OCTOBER-DECEMBER 2001 (Vol. 8, No. 4) pp. 20-21
1070-986X/01/$31.00 © 2001 IEEE
Published by the IEEE Computer Society
Published by the IEEE Computer Society
Guest Editor's Introduction: Multimedia and Security
|Scanning the Issue|
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The applications accessing multimedia systems and content over the Web have grown immensely in the past five years. Furthermore, many end users can easily use tools to synthesize and edit multimedia information. Thus, security has become one of the most significant problems for distributing new information technology. It is necessary to prevent illegal copying, misappropriation, and misrepresentation of digital audio, images, and video because they can be so easily copied and multiplied without information loss. It's also important to determine where and how much a multimedia file differs from its original. Thus, a need exists for developing technology that will help protect the integrity of digital content and secure the intellectual-property rights of owners.
Watermarking is becoming the key method for protecting digital elements such as image, video, and sound. Digital watermarking embeds a signal into the original element, and the signal uniquely identifies the owner. This requires security solutions for such fields as distributed production processes and e-commerce because the producers seek to provide access control mechanisms to prevent their material's misuse and theft.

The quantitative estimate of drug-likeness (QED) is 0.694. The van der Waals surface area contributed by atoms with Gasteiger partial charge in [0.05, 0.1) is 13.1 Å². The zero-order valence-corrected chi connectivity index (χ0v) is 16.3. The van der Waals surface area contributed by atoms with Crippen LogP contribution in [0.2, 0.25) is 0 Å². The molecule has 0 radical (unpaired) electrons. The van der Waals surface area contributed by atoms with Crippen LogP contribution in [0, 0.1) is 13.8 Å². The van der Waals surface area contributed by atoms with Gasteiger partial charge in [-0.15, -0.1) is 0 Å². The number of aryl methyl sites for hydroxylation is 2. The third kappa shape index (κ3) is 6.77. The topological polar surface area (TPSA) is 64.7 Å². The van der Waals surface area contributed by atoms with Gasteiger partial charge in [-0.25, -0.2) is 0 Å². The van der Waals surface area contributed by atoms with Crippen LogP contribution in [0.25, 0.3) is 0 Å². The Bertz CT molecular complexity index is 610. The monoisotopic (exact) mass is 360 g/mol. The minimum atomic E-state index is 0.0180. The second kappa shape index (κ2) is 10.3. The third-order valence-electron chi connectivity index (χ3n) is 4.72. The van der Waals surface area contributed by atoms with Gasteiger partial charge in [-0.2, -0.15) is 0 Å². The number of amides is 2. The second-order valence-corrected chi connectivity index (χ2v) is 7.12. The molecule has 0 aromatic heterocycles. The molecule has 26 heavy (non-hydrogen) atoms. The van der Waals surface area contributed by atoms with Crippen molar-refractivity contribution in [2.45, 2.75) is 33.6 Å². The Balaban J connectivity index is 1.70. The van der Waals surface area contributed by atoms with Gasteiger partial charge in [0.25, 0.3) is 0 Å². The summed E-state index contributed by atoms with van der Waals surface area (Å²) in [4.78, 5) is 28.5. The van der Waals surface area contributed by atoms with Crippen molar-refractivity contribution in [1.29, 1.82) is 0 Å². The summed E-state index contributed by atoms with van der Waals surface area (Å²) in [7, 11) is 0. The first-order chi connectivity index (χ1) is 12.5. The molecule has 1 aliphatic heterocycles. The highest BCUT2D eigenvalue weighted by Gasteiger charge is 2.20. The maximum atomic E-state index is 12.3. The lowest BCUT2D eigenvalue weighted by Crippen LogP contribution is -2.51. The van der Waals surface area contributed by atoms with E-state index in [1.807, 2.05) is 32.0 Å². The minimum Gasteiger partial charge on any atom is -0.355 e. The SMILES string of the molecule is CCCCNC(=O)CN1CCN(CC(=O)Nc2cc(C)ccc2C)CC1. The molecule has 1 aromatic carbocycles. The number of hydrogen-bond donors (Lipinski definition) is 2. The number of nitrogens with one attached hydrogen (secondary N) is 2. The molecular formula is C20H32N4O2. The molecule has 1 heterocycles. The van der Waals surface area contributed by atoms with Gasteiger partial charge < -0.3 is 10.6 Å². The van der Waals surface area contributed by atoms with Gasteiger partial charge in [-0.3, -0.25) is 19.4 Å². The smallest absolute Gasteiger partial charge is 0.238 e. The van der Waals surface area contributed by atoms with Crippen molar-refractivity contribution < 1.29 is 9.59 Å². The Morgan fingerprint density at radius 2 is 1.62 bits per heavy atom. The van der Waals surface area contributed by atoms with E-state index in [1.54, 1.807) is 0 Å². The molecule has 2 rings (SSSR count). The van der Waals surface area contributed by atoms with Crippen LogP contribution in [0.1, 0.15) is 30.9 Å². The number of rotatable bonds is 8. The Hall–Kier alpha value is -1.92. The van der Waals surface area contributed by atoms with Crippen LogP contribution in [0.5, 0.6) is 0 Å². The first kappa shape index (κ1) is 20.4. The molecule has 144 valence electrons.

To better manage digital content security, researchers have evolved watermark processing in three categories according to specific applications' requirements: robust, fragile, and semifragile watermarks.
Robust watermarking resist attempts to remove or destroy the watermark. Primary applications are copyright protection and content tracking. Fragile watermarks can be easily destroyed. Authentication applications use such kinds of watermarks. The semifragile approach combines the properties of robust and fragile watermarks. Semifragile watermarks tolerate some degree of change (quantization noise from lossy compression) to the watermarked digital content. The semifragile watermark can localize regions of digital content that have been tampered, and it distinguishes them from regions that are still authentic. Thus, a semifragile watermark can distinguish between localized tampering and information-preserving, lossy transformations.
The challenge of the evolution of watermarking is related to the information-preserving transformations. Watermarks and attacks on watermarks are two sides of the same coin. A watermark's goal is to be secured and robust enough to preserve the digital data's value. However, watermark protection's goal is to be robust enough to resist attack but not at the expense of altering the value of the data being protected. On the other hand, the goal of the attack is to remove the watermark without destroying the protected data's value.
Scanning the Issue
Based on the experiences at four workshops on multimedia and security at the ACM Multimedia conference, the objective of this issue is to give an overview of current developments and problems in the field of multimedia and security. This special issue brings interesting and innovative papers from the ACM Multimedia 1999 Workshop on Multimedia and Security to a wider audience. The special issue analyzes specific security problems of multimedia systems and material in the digital environment.